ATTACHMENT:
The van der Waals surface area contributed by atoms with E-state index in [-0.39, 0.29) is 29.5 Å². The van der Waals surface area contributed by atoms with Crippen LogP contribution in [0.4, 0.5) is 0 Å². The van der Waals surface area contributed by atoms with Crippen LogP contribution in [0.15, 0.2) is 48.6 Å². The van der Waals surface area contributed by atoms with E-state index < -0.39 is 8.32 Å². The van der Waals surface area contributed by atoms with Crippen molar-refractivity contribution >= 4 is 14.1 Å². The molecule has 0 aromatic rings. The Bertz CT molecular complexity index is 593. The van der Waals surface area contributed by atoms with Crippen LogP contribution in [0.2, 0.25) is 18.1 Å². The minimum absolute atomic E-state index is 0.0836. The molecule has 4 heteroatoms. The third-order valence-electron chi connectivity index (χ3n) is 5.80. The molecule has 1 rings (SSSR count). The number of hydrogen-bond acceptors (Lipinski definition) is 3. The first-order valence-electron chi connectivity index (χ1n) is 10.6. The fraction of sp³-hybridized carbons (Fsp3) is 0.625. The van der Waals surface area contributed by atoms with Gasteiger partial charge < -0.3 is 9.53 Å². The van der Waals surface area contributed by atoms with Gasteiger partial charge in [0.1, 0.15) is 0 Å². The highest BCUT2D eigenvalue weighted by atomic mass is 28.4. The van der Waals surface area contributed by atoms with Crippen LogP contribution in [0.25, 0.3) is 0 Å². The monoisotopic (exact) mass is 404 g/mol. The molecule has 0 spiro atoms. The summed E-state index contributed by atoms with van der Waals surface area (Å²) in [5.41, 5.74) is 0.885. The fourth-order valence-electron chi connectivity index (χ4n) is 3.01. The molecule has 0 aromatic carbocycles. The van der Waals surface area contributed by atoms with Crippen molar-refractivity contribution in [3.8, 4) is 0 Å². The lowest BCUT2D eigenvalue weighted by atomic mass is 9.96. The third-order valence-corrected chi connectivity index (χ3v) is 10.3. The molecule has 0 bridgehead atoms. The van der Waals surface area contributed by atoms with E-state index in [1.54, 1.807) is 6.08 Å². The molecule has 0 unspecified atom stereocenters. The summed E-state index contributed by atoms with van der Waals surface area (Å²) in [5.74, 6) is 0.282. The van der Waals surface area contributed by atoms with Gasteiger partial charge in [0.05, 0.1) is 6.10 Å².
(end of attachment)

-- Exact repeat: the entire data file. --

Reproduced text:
The van der Waals surface area contributed by atoms with E-state index in [-0.39, 0.29) is 29.5 Å². The van der Waals surface area contributed by atoms with Crippen LogP contribution in [0.4, 0.5) is 0 Å². The van der Waals surface area contributed by atoms with Crippen LogP contribution in [0.15, 0.2) is 48.6 Å². The van der Waals surface area contributed by atoms with E-state index < -0.39 is 8.32 Å². The van der Waals surface area contributed by atoms with Crippen molar-refractivity contribution >= 4 is 14.1 Å². The molecule has 0 aromatic rings. The Bertz CT molecular complexity index is 593. The van der Waals surface area contributed by atoms with Crippen LogP contribution in [0.2, 0.25) is 18.1 Å². The minimum absolute atomic E-state index is 0.0836. The molecule has 4 heteroatoms. The third-order valence-electron chi connectivity index (χ3n) is 5.80. The molecule has 1 rings (SSSR count). The number of hydrogen-bond acceptors (Lipinski definition) is 3. The first-order valence-electron chi connectivity index (χ1n) is 10.6. The fraction of sp³-hybridized carbons (Fsp3) is 0.625. The van der Waals surface area contributed by atoms with Gasteiger partial charge < -0.3 is 9.53 Å². The van der Waals surface area contributed by atoms with Gasteiger partial charge in [0.1, 0.15) is 0 Å². The highest BCUT2D eigenvalue weighted by atomic mass is 28.4. The van der Waals surface area contributed by atoms with Crippen LogP contribution in [0.25, 0.3) is 0 Å². The monoisotopic (exact) mass is 404 g/mol. The molecule has 0 spiro atoms. The summed E-state index contributed by atoms with van der Waals surface area (Å²) in [5.41, 5.74) is 0.885. The fourth-order valence-electron chi connectivity index (χ4n) is 3.01. The molecule has 0 aromatic carbocycles. The van der Waals surface area contributed by atoms with Crippen molar-refractivity contribution in [3.8, 4) is 0 Å². The lowest BCUT2D eigenvalue weighted by atomic mass is 9.96. The third-order valence-corrected chi connectivity index (χ3v) is 10.3. The molecule has 0 bridgehead atoms. The van der Waals surface area contributed by atoms with E-state index in [1.54, 1.807) is 6.08 Å². The molecule has 0 unspecified atom stereocenters. The summed E-state index contributed by atoms with van der Waals surface area (Å²) in [5.74, 6) is 0.282. The van der Waals surface area contributed by atoms with Gasteiger partial charge in [0.05, 0.1) is 6.10 Å².